The Middle Mill
In the realm of the Lord of Wind and Water
What it is and where it is
How were corn, barley, oats and wheat ground? Come and find out at the Molino di Mezzo, also known to Spilimbergers as the "Prussia mill" or "Gridello mill," from the families who last lived there. A space of culture and tradition that has literally made the history of this municipality in the province of Pordenone and that lives again today, making itself a narrator of the many aspects of the milling art.
Why it is special
The Molino di mezzo restoration project has made it possible to recreate, albeit with a modern twist, the prevailing rigor and frugality of a miller who worked even fifteen hours a day covered in flour to support the family living there.
Not to be missed
The educational trails during which children and young people will be able to engage all their senses in the activities organized by the Lis Aganis Association. On the other hand, for those interested in learning more about the practices that took place inside the Mill, don't miss the small meetings, also organized by nearby educational institutions, held in the multimedia room on the top floor of the building.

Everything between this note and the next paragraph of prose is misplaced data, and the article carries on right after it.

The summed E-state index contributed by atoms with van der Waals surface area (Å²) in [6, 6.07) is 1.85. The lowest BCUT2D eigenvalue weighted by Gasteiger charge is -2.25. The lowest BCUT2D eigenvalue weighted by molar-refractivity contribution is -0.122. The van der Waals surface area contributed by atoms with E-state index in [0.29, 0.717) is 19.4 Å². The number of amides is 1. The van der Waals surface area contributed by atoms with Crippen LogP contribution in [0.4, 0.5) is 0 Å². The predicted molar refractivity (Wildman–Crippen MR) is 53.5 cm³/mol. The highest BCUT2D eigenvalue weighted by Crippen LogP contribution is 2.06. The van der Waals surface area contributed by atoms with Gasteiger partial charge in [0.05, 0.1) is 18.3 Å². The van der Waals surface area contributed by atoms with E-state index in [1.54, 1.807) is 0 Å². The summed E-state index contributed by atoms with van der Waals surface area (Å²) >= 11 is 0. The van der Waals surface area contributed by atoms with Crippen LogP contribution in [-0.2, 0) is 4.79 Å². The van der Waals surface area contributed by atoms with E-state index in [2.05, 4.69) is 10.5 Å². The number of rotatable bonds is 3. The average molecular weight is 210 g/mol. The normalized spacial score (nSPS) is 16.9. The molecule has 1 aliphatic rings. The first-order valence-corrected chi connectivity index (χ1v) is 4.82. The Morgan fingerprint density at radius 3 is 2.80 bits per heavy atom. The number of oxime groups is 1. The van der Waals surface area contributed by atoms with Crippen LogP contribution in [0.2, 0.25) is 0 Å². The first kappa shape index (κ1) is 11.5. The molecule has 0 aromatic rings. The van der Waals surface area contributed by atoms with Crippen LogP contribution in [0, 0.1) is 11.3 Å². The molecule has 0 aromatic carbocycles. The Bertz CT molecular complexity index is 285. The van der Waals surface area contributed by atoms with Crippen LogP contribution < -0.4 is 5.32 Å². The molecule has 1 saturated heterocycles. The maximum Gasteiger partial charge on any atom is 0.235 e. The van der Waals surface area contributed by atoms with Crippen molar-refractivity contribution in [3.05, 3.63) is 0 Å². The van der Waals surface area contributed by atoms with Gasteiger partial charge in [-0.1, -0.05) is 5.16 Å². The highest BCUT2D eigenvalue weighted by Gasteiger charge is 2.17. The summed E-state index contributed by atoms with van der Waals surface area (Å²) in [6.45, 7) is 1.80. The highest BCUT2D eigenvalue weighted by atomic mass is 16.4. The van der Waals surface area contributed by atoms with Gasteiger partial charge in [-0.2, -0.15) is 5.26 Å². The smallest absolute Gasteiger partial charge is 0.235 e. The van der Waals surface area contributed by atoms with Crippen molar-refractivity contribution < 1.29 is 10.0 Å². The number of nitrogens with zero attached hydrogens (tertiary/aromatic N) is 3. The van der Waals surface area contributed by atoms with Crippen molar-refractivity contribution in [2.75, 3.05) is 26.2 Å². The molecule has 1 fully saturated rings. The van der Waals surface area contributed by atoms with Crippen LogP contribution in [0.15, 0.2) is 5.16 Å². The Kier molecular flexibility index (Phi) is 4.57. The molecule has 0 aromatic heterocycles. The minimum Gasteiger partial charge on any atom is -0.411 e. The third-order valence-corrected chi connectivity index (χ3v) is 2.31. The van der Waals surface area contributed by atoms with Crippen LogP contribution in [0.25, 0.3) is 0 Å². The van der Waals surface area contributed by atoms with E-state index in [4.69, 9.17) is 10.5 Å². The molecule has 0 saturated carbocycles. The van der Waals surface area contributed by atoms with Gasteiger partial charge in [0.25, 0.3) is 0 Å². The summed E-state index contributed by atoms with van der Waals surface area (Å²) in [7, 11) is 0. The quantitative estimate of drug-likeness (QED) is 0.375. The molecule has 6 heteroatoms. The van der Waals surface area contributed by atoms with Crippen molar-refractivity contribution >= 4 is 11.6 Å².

A bit of history
Of 14th-century origins, this mill began its activity by taking advantage of the passage of the Spilimbergo Canal. As a result of continued use and its increased importance, it is believed that a room was added to the original structure on the top floor intended for the miller and his family to control it from miscreants and flour thieves. Numerous seismic events in the early 1500s throughout Friuli and a ruinous earthquake in the late 1700s caused it to be modified and arranged to its present configuration. Its milling activities finally came to an end on December 30, 1995, after supplying neighboring towns with flour, animal spezzato, and after beating tons of codfish, mainly for the taverns of Spilimbergo.
A room in the Molino has been set aside to house an impressive collection, generously donated by Spilimbergo resident Graziano Ponzi, consisting of typical local animals perfectly preserved for display using the technique of taxidermy.
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